Summary: A sermon from Song of Songs. From a series about the life of Solomon. An effort to make the book understandable and more useful for the average person.

Song of Solomon, esp. 2:16

Introduction: Normally, I’d like to start out with some humorous story or something, but I’ll just say this. I’m going to do something today I’ve never done in 26 years of preaching. I’m going to preach from the Song of Songs.

I’m going to suggest that the book we’re looking at today is probably one of the least understood and least read of the whole Bible. First, because it contains some pretty graphic language, which, if I read it out loud this morning, would raise some eyebrows. One commentator said that Jewish men weren’t even to read the book SOS until they reached age 30. This is pretty steamy stuff. You’ve been given fair warning. Second, the structure and nature of this book makes it one of the hardest to understand. You can read the whole book, carefully, and basically end up saying, “Huh?” Which makes applying it to life pretty challenging. So, I feel challenged, but I’m also excited because I think we’ll get through this!

Imagine being asked to be in a play. You’re handed a script. First, it has the title, author, synopsis, setting, stage notes, and cast of characters. It’s typically written in multiple acts and scenes, with stage notes, production notes, and with every character’s lines labeled with their name. But this particular play is from a different culture, a different era, and in a different language. Now, take away the notes – no more setting, no cast of characters. There are no acts, no scenes, no stage notes, no production notes. There are no labels about whose lines are whose. In fact, since it’s in Hebrew, there are no line breaks, no sentence breaks, no space between words, no punctuation, and no vowels! Begin there, and you have the book titled Song of Songs.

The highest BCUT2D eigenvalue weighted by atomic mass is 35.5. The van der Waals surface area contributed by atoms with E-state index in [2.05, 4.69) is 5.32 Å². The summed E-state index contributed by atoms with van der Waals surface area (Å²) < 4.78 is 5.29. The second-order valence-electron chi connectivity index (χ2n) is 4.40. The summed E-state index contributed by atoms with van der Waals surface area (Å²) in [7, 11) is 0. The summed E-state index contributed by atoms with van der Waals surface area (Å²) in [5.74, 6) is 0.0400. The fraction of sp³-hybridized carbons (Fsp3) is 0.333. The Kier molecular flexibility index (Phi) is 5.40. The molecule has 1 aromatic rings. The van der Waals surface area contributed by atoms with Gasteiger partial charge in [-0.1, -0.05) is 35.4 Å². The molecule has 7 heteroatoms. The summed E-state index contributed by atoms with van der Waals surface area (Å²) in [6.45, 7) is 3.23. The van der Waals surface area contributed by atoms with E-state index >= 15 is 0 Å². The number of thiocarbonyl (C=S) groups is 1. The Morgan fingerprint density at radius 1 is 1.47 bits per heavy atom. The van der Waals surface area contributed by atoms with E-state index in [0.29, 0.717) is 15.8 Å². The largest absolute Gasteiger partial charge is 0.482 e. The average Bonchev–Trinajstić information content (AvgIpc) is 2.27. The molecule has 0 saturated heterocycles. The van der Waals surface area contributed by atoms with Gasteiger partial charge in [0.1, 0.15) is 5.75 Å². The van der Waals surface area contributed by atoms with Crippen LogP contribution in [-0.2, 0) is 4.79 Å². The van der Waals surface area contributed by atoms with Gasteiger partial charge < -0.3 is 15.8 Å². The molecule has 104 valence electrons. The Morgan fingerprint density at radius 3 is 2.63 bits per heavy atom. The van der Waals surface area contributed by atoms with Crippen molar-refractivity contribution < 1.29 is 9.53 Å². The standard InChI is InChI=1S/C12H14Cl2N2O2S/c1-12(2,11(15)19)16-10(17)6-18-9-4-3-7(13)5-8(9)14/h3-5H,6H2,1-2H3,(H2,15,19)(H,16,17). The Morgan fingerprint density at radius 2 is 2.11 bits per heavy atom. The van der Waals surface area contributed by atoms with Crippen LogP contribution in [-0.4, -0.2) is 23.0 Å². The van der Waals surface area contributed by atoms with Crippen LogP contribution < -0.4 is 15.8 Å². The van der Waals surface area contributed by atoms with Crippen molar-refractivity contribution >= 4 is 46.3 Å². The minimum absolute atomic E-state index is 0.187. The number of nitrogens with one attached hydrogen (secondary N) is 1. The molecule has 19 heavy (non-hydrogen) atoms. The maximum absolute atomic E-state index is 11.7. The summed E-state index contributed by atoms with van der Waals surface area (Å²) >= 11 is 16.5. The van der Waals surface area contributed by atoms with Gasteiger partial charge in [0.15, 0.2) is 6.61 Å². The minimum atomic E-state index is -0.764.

A lot of brilliant minds have put a lot of work into trying to guide us here. This may shock you: They don’t all agree with each other!

What is this book?

Some say it’s just a collection of disconnected songs. Some have suggested is just a collection of erotic pagan fertility cult liturgies – pornography from 1000 BC! Others have suggested it’s a collection of Syrian wedding songs, still others, that it’s a drama, like “Romeo and Juliette” or “Annie, Get Your Gun.” Many have approached it as an allegory – not a literal story, but one where everything is symbolic. Martin Luther said it is actually all about praising the virtues of a peaceful monarchy. Theodore Beza said it is an allegory of the history of the Church. I think the most reasonable and accurate view is that SOS is a story of real events that has been set into a poetic song of wisdom. I Kg 4:32 says his songs numbered 1005. This is the only one we have saved. To help start making heads or tails of this book, we’ll start there.

So, it’s a true story, adapted as some kind of drama starring 2 main characters: Solomon, and a woman from Shunem (we’ll call her “The Shulamite”). There’s also some group of observers, maybe servants or part of Solomon’s harem. There may be another character too – the Shulamite’s true love back home.

Here’s where it gets challenging. If you have the NIV or NAS Bible, you’ll notice in the text that they have tried to label for you who is speaking and when. They’ve approached it with 2 main characters: Solomon and the Shulamite. Solomon’s lines are labeled “Lover” and the Shulamite’s “Beloved.” Then people commenting on the side are labeled “Friends.”

So, the short version is this: Solomon, visiting the vineyards of Mt. Lebanon, comes across this attractive girl, she runs away. Solomon visits her, disguised as a shepherd, and woos her. Then, he comes without the disguise and invites her to marry him. Chapter 1 is their marriage in the palace, and the rest of the book is a kind of flashback. That’s the called the “2-person theory” of the book.

The 3-person theory is the one we’re going to use this morning. It’s one I think makes more sense, because it recognizes a deeper purpose of the book. So we’ll camp out there. Here’s the story:

The opening scene is Solomon’s palace. The palace women are singing the praises of Solomon – “Who wouldn’t love Solomon?” There’s this surprising answer: a Shulamite woman, who’s not so enamored by Solomon, is thinking of her true love – a shepherd back home. Near the end of ch 6, we find out what happened. She was taken from her hometown to be in Solomon’s harem, although her heart belongs to another. From there, we have some attempts by Solomon to woo her, but she remembers and remains faithful to her true love. She tells the palace women:

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